Formula One racing legend Sir Jackie Stewart and inventor Sir James Dyson have joined forces for the launch of pioneering dementia research.
The ambitious £1m project aims to uncover the causes of the disease by applying novel techniques to investigate the biology of human brain tissue.
The project is a partnership of the University of Edinburgh, Race Against Dementia (RAD) and the James Dyson Foundation.
The Dyson RAD Dementia Research Acceleration Project aims to bring the industry practices of the well-known brand into the world of biomedical research.
Earlier this year Formula One announced its backing for RAD and stated it would use “the sport’s global platform and growing fan base to raise awareness of RAD’s crucial work and support its fundraising efforts”.
It comes after Sir Jackie’s wife, Lady Helen Stewart, was diagnosed with the condition in 2015.
The direct cause of dementia, which is estimated to affect one in three people born today, is now yet known.
Researchers say urgent work is needed to understand the causes of dementia to help the development of treatments and therapies.
The project, led by Dr Claire Durrant at the University of Edinburgh, aims to develop new human brain models to understand how Alzheimer’s disease – the most common form of dementia – damages the brain.
The team is working in partnership with neurosurgeon Dr Paul Brennan, from the University’s Centre for Clinical Brain Sciences, to recover samples of surplus human brain tissue following neurosurgery operations.
These small pieces of healthy human brain, which are collected with the patient’s permission and would otherwise be destroyed, can be kept alive in the lab for several weeks.
The experts will explore how the brain cells respond to toxic proteins using cutting-edge microscopes and equipment.
The toxic proteins are linked to the development of Alzheimer’s disease.
The reaction of brain cells to potential therapy options will also be analysed.
The three-year project, which started in early 2023, celebrated its official launch at the university on Thursday.
As part of the visit, Sir Jackie Stewart and Sir James Dyson toured laboratories at the Centre for Discovery Brain Sciences to witness the research project in action and spoke to experts about their progress and aims for the future.
The funding supports a full-time postdoctoral researcher, research assistant, support from NHS research nurses, state-of-the-art equipment and laboratory resources.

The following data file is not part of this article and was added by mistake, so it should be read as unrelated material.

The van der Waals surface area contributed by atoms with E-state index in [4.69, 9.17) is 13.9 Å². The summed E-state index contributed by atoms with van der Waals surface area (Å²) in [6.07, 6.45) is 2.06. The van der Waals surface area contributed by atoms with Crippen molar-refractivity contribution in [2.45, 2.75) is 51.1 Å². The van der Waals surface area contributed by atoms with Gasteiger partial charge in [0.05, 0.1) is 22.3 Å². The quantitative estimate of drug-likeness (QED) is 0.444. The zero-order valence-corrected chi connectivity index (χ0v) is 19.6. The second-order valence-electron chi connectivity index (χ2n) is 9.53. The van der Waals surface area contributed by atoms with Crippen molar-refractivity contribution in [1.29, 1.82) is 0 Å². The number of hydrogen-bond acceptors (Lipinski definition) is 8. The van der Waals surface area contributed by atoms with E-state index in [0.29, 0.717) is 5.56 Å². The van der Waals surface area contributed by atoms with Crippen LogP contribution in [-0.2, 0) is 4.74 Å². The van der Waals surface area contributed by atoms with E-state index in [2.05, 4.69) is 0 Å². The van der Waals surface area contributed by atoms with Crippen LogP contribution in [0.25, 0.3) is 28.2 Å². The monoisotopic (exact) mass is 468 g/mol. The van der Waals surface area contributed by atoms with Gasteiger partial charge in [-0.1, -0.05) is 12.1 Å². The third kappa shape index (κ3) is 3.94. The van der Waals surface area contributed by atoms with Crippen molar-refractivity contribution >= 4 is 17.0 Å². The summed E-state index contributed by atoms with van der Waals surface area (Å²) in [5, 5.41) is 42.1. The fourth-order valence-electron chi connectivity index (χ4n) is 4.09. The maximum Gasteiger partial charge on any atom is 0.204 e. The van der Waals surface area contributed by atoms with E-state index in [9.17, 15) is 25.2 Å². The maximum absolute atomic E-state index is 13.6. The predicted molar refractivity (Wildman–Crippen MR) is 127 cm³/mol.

Dr Claire Durrant, who became a RAD Dyson Fellow in 2019, said: “This project will enable us to develop cutting edge research tools using live human brain, something only a handful of labs have access to worldwide.
“With this generous support from Race Against Dementia and the James Dyson Foundation, we are able to bring this amazing technology to the University of Edinburgh, enabling us to explore exactly how Alzheimer’s disease damages the brain.
“I hope the work we conduct in this project will bring us one step closer to a world free from the heartbreak of dementia.”
Sir Jackie Stewart said: “I am so delighted that Race Against Dementia has been able to join forces with the James Dyson Foundation to accelerate this vital research.
“Not only has James Dyson given Claire Durrant very generous financial support but he has also encouraged Dyson engineers to assist her by applying Dyson in-house equipment and expertise to her research.
“It is a wonderful collaboration between scientists and engineers, which reflects a true F1 problem solving mindset – and will, I hope, produce great results.”
Sir James Dyson said: “I believe the world’s most challenging problems can be solved by scientists and engineers who strive towards solutions while others throw their hands up in despair.
“Dr Claire Durrant isn’t afraid to try something new and break from the scientific consensus as she races to find treatments for dementia. Sir Jackie Stewart introduced us through his wonderful Race Against Dementia programme and I am so pleased to support her research, which could solve one of the most devastating, unanswered problems in the medical world that will affect so many of us.
“This isn’t just about a donation but also collaboration – Dyson engineers and dementia scientists approaching things from new angles. I find that very exciting.”